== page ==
Rev. Langerak is pastor of Southeast Protestant Reformed Church in Grand Rapids, Michigan.
A cup is rather mundane. At least four times per year we hear, “the cup of blessing which we bless . . . .” But we often forget about the cup itself because of the element inside. Cups are like that, mere common household utensils like forks and plates, in themselves insignificant, yet very important as means to collect, distribute, and receive something for personal consumption.
Scripture mentions a number of cups. The first is in a dream, the royal cup that a butler held in his hand (Gen. 40:11-21). Not long after, Joseph hid his own silver cup in the feed-sack of brother Benjamin (Gen. 44:1-17). King David once heard a story about a little ewe lamb who drank from a poor man’s cup (I Sam. 12:3). Cups were also important utensils in God’s house. The massive brass washbasin in the temple had a brim like a cup (I Kings 7:26). And then there were all those solid gold cups. Even though Israel plundered the temple more than once to pay tribute, those cups had remained to be carried away into Babylon (Jer. 52:19). Belshazzar, you will recall, got drunk from them the night he was slain (Dan. 5:1-30), and they were among the few things that returned back to Jerusalem with the children of Israel (Ezra 1:11). Cups are like that too—they can contain blessing for one person and curse for another.
Cups are sometimes called by their owner, like the cup of Pharaoh (Gen. 40:13) or cup of the Lord (I Cor. 10:21). They can be called by their contents. Surprisingly, Scripture mentions only two liquids—a cup of water (Matt. 10:42), the basic life-giving drink, and a cup of wine (Prov. 23:31), the rich fruit of the vine that gladdens the heart. Cups are also called by the effect from drinking their contents, so we read of the cup of trembling (Is. 51:22), cup of consolation (Jer. 16:7), and cup of astonishment (Ezekiel 23:33). Cups even represent the heart, as a personal container of good or evil. For Jesus once told those hypocrites, the scribes and Pharisees—famous for cleaning the outside of their cups while being inwardly full of sin—that they should first clean that within their cup, that the outside of them may be clean also (Matt. 23:25-26).
Two cups receive the most attention in Scripture. Both Jesus holds. The first is the wine cup in which the Lord stores up all His fury (Jer. 25:15; Rev. 14:10). Its contents are a blood red mixture of judgment, and its dregs all the wicked of the earth shall drink (Ps. 75:8). From it He pours out a horrible tempest of snares, fire, and brimstone (Ps. 11:6). Drinking from it moves the ungodly to madness and exposes their raw hatred against the Lord (Jer. 25:16;Lam. 4:21). Babylon, mankind’s great kingdom against Christ, shall receive a double portion from this cup (Rev. 16:19; Rev. 18:6), because she made all the nations drink from her own cup of abominations and fornication (Jer. 51:7; Rev. 17:4). Its citizens, identified by this mark of abominable worship and lust, will all drink of the Lord’s wrath, poured out undiluted from the cup of His indignation and be tormented with fire and brimstone in the presence of the holy angels…and the Lamb (Rev. 14:10).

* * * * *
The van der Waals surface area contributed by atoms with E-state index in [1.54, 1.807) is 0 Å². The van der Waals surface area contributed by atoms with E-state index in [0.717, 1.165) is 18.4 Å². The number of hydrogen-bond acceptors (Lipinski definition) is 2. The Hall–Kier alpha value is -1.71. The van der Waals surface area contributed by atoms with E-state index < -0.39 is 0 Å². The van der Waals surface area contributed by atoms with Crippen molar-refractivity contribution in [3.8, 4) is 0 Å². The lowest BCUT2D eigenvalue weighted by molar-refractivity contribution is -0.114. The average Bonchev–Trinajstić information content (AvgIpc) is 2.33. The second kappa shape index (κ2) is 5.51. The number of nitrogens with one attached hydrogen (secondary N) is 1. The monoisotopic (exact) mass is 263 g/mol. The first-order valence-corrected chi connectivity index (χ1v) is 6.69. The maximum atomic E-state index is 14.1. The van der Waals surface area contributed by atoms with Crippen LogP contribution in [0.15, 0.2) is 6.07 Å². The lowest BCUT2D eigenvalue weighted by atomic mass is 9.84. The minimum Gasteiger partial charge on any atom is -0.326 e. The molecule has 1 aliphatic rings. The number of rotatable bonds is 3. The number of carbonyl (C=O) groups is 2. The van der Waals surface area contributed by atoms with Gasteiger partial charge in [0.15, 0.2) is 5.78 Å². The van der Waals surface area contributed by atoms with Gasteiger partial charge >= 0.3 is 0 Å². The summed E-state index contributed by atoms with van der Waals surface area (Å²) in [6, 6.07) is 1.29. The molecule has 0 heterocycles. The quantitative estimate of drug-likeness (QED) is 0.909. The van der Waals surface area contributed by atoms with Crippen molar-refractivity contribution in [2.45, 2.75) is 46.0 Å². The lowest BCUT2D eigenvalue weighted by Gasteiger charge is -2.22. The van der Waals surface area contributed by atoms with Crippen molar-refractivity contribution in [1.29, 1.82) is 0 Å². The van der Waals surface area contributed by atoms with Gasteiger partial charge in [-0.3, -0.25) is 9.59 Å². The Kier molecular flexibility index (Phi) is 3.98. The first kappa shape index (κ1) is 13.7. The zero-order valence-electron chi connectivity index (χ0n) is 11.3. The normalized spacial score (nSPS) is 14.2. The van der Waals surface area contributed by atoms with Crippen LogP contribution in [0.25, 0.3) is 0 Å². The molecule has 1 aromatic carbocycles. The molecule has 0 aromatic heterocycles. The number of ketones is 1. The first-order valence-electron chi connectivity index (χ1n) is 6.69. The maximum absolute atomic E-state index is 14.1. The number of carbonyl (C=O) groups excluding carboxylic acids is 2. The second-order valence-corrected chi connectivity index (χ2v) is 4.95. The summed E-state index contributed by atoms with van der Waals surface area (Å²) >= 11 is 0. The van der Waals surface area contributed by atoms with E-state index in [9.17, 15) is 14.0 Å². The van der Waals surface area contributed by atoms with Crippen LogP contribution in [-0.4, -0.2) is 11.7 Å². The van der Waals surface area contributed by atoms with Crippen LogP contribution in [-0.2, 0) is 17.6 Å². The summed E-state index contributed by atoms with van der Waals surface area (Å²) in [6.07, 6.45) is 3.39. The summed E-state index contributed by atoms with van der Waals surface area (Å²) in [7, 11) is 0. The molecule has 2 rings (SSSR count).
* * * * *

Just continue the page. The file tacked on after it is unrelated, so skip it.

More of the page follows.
But there is another cup in the hand of the Lord. It, too, is full of wine. It is the cup of salvation (Ps. 116:13), the cup of blessing, the communion cup of the blood of Christ (I Cor. 10:16). It is such because the contents are Jesus Himself, so that everyone who drinks from it may say the Lord is the portion of my cup (Ps. 16:5). And no meager thimble full either, but a cup that runneth over (Ps. 23:5), a liberal portion of Christ’s own Spirit, which gladdens the soul (Eph. 5:18). This royal cup is not for everyone. One cannot drink from the cup of devils and drink from this cup of the Lord (I Cor. 10:21). It is a privilege. And those who drink from this cup of the Lord will not drink from that other cup. God promises so: “Behold, I have taken out of thine hand the cup of trembling, even the dregs of the cup of my fury; thou shalt no more drink it again” (Is. 51:17-22). Jesus drank every drop from that cup of God’s wrath for us (John 18:11). Remember this great blessing the next time you hear, “Drink ye all of it . . . this cup is the new testament in my blood which is shed for you” (Matt. 26:27;Luke 22:17-20). Remember. So that as often as ye drink this cup ye do shew the Lord’s death till He come (I Cor. 11:26).